Pedal Your Way Back in Time - Is biking more your speed? Early railroads often followed rivers for the gentler grades. There are several places in northeast Ohio where those old railways have been turned into bike trails. You can follow the Clear Fork tributary stream of the Mohican River along the Richland B&O Trail from Mansfield to Butler. Or a little further east you can bike alongside the Amish buggies on the Holmes County Trail as it follows Salt Creek to the Killbuck River. The Western Reserve Greenway is a mostly rural rail-trail that cuts a north-south course from Ashtabula to Warren, Ohio. The greenway's start is only a few miles from Lake Erie, but you are in the Ohio River watershed by the time you reach the other end. The Ohio & Erie Canal Towpath Trail or simply the 'towpath,' as it is more commonly known, is one of Ohio's longest and most scenic bikeways winding through parts of Cuyahoga, Summit, Stark and Tuscarawas counties.
Find a Floodplain - Along a river there are typically low-lying lands that get flooded when the water rises. These floodplains are dangerous places to build houses or businesses, but they make for great parks. In Rocky River Reservation, you can hike, bike, or rollerblade along the floodplain of the river for 13 miles, as the All Purpose trail winds along the floodplains. If you're looking for a quieter floodplain to explore, the Augusta-Anne Olsen State Nature Preserve protects a floodplain forest along the Vermillion River. This preserve is an excellent place to see birds, spring wildflowers, and salamanders.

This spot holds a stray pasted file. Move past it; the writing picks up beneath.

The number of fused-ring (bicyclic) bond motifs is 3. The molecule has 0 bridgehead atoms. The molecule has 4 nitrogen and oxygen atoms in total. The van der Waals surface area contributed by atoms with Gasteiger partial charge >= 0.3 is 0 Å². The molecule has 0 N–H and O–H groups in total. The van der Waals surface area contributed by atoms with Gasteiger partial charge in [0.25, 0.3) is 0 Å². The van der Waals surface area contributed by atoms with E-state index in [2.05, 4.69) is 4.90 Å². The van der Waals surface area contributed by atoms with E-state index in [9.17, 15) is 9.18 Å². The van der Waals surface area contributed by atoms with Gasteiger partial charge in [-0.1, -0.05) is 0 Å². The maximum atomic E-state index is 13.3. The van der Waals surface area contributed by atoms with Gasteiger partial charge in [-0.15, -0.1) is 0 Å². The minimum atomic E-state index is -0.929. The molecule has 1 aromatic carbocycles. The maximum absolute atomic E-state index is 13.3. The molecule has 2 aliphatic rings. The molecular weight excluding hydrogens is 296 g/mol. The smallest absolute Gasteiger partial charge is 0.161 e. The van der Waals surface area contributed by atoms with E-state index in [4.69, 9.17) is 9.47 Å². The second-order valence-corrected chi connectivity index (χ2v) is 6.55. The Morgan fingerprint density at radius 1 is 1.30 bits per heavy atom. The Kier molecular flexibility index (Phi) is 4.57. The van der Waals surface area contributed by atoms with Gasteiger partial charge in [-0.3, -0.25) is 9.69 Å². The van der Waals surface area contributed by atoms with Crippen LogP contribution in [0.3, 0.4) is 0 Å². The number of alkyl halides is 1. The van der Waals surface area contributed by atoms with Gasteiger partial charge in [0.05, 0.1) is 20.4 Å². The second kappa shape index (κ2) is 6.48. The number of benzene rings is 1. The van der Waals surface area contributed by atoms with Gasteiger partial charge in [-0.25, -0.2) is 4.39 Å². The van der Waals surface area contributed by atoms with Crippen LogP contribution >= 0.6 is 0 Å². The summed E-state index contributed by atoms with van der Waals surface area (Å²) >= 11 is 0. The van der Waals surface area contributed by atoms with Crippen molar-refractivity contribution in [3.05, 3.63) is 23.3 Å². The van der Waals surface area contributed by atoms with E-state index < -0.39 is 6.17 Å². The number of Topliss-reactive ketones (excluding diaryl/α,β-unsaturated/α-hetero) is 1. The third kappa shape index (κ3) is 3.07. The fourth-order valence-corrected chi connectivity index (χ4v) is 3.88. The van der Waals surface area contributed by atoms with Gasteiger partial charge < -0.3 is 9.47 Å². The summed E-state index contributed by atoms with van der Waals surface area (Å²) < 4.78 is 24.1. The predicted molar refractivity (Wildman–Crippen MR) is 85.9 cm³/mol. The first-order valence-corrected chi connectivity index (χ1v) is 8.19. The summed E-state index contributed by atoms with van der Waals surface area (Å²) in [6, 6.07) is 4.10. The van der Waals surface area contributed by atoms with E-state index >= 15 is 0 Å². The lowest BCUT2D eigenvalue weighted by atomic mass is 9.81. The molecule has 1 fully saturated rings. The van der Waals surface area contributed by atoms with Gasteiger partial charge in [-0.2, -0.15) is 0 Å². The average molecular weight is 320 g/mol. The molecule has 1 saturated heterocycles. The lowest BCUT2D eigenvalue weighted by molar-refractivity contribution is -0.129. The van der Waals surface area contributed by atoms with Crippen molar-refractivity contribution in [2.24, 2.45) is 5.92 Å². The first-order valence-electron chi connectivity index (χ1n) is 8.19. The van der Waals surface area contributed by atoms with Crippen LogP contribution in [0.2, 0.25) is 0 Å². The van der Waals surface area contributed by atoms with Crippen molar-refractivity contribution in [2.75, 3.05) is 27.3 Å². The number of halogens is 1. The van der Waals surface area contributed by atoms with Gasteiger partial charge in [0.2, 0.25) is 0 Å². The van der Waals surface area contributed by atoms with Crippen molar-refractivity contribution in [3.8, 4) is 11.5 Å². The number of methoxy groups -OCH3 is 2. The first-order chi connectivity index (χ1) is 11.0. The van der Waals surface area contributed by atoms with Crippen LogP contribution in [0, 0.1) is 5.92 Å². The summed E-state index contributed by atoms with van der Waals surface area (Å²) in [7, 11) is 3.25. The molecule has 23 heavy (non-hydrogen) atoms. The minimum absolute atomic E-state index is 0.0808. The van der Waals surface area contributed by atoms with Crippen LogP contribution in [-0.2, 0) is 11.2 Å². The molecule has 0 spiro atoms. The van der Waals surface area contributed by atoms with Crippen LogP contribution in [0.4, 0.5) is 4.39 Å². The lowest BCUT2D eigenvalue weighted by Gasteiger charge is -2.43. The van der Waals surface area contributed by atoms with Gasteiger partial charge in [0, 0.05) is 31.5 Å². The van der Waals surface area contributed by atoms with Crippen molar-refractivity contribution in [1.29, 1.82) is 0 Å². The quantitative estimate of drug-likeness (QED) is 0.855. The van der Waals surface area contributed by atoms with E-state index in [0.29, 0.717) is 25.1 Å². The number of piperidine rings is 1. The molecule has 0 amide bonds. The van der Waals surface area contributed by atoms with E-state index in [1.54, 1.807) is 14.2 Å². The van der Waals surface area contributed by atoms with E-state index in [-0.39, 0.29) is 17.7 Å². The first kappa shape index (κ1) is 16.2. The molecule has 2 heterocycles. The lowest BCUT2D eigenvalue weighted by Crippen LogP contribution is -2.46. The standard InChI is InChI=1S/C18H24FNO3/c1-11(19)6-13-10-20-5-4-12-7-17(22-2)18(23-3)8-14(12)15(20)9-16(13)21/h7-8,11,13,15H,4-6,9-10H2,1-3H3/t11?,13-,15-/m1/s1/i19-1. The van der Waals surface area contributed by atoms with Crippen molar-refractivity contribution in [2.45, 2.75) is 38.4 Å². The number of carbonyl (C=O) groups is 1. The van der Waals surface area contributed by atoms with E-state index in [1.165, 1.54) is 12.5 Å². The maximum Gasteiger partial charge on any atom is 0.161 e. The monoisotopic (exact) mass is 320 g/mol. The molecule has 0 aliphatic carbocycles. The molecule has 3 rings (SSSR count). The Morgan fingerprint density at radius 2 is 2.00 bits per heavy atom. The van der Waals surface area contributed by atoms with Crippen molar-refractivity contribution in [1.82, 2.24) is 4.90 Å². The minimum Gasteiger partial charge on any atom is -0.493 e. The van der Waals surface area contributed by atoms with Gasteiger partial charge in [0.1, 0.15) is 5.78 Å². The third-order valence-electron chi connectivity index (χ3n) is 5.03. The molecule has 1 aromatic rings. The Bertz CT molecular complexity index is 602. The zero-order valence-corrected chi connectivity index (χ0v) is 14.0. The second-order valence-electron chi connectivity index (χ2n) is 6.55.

Experience the Shore of a Great Lake - Lake Erie is an important force in the economy and weather of northeast Ohio, but when is the last time you actually stopped by to watch the waves crash ashore? On the west side, Avon Lake's Veteran's Memorial Park provides prime views from the top of a bluff as well as from the beach below. And in Cleveland, you can now head to the lake shore and stand on a river bottom without getting your feet wet. Cleveland Lakefront Nature Preserve is 88 acres of land jutting out into the lake that were created with materials dredged from the bottom of the Cuyahoga River. It is now home to an amazing diversity of plant and animal species. On the east side, there is the unique Headlands Dunes State Nature Preserve. This preserve actually gets bigger every year as sand accumulates along the breakwall. For more lake shore adventure check out the Lake Erie Coastal Ohio Trail.